SQL Server Optimizer is full of surprises… Optimizer uses many transformations to find the best possible path of execution. One of those happen in cases where you do a query that looks like the following;

 

-- displays the duration, cpu, reads, writes and database id

-- for the query with the max duration from a profiler trace table

select duration,cpu,reads,writes, databaseid

from dbo.trace_data a

where duration = (select max(duration) from dbo.trace_data b)

 

Looking at the query many may think we scan the table twice; first to find the max(Duration) then to locate the CPU, Reads, Writes for this instance of Duration. However the optimizer in this case chooses to use a single table scan and "TOP 1" to locate the max(Duration) and to pull the rest of the columns out of the row. The Parallelism (Logical Operator Gather Stream) allows parallel Table Scan and Parallel Sort operations to be merged into a single stream before Top operator is processed.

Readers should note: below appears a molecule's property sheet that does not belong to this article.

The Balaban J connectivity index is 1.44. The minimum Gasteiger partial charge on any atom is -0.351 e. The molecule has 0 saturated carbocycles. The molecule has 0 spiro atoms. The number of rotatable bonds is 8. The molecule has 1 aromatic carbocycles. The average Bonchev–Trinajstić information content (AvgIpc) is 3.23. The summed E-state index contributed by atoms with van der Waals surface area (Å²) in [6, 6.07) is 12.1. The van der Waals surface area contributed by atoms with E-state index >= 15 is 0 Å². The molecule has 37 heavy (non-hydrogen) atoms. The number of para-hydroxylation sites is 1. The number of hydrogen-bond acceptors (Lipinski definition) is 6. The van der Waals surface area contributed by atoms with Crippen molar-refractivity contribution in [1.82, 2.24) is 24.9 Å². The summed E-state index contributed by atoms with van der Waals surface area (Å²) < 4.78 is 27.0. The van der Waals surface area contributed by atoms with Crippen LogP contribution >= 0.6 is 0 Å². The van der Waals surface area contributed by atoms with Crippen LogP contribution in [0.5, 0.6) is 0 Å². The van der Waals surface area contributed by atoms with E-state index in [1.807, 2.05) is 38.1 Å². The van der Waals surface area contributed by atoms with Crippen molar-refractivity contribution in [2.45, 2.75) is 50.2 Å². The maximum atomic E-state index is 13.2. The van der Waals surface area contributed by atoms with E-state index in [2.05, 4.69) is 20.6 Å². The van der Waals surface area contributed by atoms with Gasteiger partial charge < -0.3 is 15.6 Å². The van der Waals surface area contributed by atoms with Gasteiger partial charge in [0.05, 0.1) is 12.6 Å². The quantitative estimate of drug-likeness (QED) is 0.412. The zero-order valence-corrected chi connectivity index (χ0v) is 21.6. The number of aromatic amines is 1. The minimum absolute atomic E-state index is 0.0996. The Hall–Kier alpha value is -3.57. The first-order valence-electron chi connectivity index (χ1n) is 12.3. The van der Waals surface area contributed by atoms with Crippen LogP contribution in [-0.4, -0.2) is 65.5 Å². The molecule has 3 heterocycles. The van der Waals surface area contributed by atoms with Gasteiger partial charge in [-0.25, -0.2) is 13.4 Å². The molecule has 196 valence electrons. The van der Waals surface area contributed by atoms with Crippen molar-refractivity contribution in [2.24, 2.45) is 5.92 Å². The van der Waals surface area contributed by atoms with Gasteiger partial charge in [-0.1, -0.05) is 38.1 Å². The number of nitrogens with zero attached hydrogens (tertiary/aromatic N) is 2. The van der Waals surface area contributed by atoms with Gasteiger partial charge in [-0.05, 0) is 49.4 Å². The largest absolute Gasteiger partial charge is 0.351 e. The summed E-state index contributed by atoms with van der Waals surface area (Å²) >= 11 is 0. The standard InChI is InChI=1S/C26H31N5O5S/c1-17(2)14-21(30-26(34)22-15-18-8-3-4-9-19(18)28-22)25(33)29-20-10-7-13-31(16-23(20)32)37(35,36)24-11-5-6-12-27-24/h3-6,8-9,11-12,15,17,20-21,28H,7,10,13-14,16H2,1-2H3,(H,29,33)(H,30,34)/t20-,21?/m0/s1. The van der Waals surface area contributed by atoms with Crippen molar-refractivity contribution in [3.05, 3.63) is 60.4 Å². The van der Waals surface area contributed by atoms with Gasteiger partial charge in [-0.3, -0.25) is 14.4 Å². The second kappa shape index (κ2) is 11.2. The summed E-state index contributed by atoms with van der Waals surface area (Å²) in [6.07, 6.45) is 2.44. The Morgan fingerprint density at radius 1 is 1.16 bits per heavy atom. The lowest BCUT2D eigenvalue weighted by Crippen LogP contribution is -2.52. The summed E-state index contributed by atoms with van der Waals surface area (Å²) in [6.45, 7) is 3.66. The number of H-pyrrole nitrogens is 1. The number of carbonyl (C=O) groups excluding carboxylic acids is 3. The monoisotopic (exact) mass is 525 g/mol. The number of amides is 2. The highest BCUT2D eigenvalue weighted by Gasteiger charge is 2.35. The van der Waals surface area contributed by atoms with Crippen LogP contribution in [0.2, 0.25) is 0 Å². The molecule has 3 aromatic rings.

Here is the execution plan;


(Click on the image to enlarge)

By the way depending on the size of your data and underlying indexing SQL Server may still choose to do multiple table scans with a join on the primary key.

 

Optimizer also will take care of more complex cases with groupings like the following query that outputs the same information but for every database in the trace;


(Click on the image to enlarge)

In this instance you see even the TOP parallelized. Also Parallelism (Reparatition Streams) allows randomized streams from the Table Scan to be partitioned over databaseid do sorting can happen within each stream. Parallelism Gather Streams reduces the multiple results into s single stream once we locate the top out of every segment (in this case; databaseid).

 

This is a simple example of a transform we are doing in the sql engine. SQL Server optimizer is constantly evolving to add new transforms to get better. Keep checking those execution plans and I am quite certain you will find other interesting transforms you did not know the optimizer was applying to your queries.